‘The PAF had run out of steam, the Pakistani artillery was close to running out of ammunition, the war of attrition needed to give way to some bold moves, which the Pakistan Army would have been hard-pressed to contain. The IAF had absorbed the frenzy of attacks and just when we felt we held all the cards, though we were aware of it at the time, the army chief pulled the carpet from under our feet,’ says a bitter Philip Rajkumar. There were a few problems. Non-intensive sectors had had more ammunition trains clogging the marshalling yards, while others closer to the fighting were clamouring for more. It is highly unlikely that the army chief was not aware of this critical factor. ‘There were echoes here of 1962. Chaudhuri had probably not fully recovered from the shock of the near disaster at Khem Karan and was unwilling to take any risks. An easy option had been suggested by the prime minister, and he jumped at it. Instead of victory, the war ended in a stalemate that enabled both sides to claim victory.’
The ceasefire that came into effect on 23 September suited Pakistan on another level. While the guns fell silent, it could almost immediately regroup its forces and start probing into areas where it felt its forces could occupy maximum territory. The region immediately to the north of the Barmer Sector was a case in point where the Indus Rangers, combined with irregular forces including dacoits, began to occupy undefended villages. At the other end of the spectrum, in the 25 Infantry Division Sector, Pakistani commanders refused to vacate a dominating feature called Chhu-i-Nar on the Mendhar Ridge. The area in question was about 700 yards in length and was a major infiltration route and supply dump for the raiding columns. It was also an excellent point of observation of all Indian positions along the LOC extending from Bhimber Gali to Mendhar. With the infiltration routes in Gurez, Tithwal, and the Haji Pir area under Indian control, this was perhaps the last option for Pakistan to recover surviving elements of the raiding columns still trapped inside Indian territory.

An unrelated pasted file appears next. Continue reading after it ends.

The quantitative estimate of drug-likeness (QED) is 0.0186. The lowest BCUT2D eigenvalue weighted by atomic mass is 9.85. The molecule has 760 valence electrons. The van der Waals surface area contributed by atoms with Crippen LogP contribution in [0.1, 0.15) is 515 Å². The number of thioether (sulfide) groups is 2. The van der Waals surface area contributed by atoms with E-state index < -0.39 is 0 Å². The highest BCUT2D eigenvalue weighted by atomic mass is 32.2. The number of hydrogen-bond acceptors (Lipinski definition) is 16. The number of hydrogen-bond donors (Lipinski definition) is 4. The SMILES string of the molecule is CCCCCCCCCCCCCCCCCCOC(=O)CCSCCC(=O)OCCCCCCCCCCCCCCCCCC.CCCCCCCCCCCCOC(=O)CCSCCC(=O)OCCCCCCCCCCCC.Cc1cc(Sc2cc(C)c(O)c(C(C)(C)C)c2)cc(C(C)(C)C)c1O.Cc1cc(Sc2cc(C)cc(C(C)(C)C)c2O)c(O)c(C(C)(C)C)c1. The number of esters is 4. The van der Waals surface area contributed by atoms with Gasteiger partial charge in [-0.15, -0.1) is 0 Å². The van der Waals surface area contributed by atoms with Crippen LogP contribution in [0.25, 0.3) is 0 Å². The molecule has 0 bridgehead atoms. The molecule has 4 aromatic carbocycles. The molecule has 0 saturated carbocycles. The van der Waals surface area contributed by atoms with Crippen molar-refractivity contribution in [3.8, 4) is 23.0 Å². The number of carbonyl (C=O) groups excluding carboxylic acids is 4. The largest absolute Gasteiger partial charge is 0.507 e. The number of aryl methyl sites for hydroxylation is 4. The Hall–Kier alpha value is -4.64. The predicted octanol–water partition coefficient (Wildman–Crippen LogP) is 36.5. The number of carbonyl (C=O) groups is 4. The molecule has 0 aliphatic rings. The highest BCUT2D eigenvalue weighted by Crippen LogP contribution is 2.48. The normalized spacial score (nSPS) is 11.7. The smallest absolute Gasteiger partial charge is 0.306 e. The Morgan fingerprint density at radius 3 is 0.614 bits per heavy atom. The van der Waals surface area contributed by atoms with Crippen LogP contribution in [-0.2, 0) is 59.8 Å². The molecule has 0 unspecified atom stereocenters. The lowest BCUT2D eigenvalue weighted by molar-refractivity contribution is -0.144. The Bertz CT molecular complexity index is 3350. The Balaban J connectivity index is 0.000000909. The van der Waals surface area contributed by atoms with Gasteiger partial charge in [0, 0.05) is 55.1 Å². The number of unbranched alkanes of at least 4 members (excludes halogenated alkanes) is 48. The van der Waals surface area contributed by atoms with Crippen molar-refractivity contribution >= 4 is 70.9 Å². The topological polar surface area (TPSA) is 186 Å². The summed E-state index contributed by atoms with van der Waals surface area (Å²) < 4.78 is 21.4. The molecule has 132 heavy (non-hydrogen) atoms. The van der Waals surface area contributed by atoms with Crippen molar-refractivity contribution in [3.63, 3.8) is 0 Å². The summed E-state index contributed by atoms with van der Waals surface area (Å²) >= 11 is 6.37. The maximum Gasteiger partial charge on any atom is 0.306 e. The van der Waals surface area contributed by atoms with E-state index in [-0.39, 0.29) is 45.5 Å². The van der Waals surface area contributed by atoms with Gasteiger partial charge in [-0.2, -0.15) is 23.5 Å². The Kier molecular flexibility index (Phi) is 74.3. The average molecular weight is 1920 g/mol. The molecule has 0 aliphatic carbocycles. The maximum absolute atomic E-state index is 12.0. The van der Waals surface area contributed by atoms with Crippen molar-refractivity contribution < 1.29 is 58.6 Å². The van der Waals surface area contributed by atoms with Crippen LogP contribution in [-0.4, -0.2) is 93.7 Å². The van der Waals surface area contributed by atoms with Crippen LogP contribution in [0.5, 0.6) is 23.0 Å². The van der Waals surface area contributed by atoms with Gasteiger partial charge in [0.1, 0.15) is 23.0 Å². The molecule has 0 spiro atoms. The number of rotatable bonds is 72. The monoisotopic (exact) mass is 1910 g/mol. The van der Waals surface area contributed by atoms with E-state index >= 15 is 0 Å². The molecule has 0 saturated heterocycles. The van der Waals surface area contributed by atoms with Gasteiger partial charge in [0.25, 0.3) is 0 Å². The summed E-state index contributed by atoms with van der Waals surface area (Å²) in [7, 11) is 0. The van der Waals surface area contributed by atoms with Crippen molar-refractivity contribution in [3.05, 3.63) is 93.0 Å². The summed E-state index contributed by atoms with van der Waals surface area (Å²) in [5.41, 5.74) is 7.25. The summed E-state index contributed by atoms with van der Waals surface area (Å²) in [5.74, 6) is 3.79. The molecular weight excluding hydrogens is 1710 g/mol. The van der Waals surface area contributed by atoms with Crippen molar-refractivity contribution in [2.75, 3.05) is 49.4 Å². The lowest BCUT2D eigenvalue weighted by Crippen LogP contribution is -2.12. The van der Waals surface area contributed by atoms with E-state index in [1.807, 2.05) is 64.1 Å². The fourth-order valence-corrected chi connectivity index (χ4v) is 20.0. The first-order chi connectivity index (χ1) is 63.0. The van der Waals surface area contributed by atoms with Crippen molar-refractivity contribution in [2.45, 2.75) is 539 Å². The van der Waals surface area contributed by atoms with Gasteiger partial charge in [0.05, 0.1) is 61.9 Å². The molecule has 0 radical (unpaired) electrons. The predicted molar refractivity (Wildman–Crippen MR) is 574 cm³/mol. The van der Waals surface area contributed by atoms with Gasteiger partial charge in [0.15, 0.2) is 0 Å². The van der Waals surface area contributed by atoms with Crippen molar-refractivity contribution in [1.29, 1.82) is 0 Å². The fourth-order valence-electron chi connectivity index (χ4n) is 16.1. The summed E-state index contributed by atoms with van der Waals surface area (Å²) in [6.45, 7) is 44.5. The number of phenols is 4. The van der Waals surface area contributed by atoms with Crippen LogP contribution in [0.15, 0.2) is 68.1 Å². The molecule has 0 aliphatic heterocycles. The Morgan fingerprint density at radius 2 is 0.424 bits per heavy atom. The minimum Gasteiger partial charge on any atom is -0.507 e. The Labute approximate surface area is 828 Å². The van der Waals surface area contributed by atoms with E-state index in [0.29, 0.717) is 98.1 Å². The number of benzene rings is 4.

Ever since Pakistani artillery had opened up in support of the infiltrating raider columns as a part of Operation Gibraltar, the near pinpoint accuracy of their guns suggested they had an observation post somewhere in the Chhu-i-Nar area. A 2 Dogra patrol had, in the second week of August, confirmed that the Pakistanis were holding the post in strength, and hence the name ‘Op Hill’ was given to the location. In less than a fortnight since the ceasefire, 2 Garhwal Rifles, commanded by Lieutenant Colonel Ujagar Singh, was asked to launch a battalion strength attack and capture Op Hill and other related features around it. Though the Garhwalis successfully reached their objectives, surprisingly, no support troops had been earmarked for the operation, and they could not hold the objective in the face of Pakistani counter-attacks, and were withdrawn by first light on 7 October. The Garhwali lost two officers including the Alpha Company commander, Captain Satish Khera, and Lieutenant Bhim Sain, one JCO, Subedar Govind Singh Gariya, and nineteen other ranks, while four officers, three JCOs, and sixty-eight men were wounded.
It now seemed to Major General Amreek Singh that the Pakistanis were determined to hold Chhu-i-Nar with Op Hill and the surrounding features at all costs. Brigadier (later Major General) BS Ahluwalia’s 120 Infantry Brigade, a newly raised formation, was given the task of clearing them out. It was estimated that two Pakistani companies were holding the feature, and the main obstacle would be the minefields. In an operational plan fraught with risk, it was decided to launch the attack at night. On the night of 2 November, 5 Sikh LI, commanded by Lieutenant Colonel (later Brigadier) Sant Singh, and 2 Dogra, without a commanding officer, led the attack in phase one of what was to be yet another bloody battle. 7 Sikh, commanded by Lieutenant Colonel Bhagat Singh Sadhu was the third battalion that advanced on the same objective in phase two, while elements of 2 Garhwal and 11 Kumaon were also involved as stops, which would allow them to mop up any retreating Pakistanis.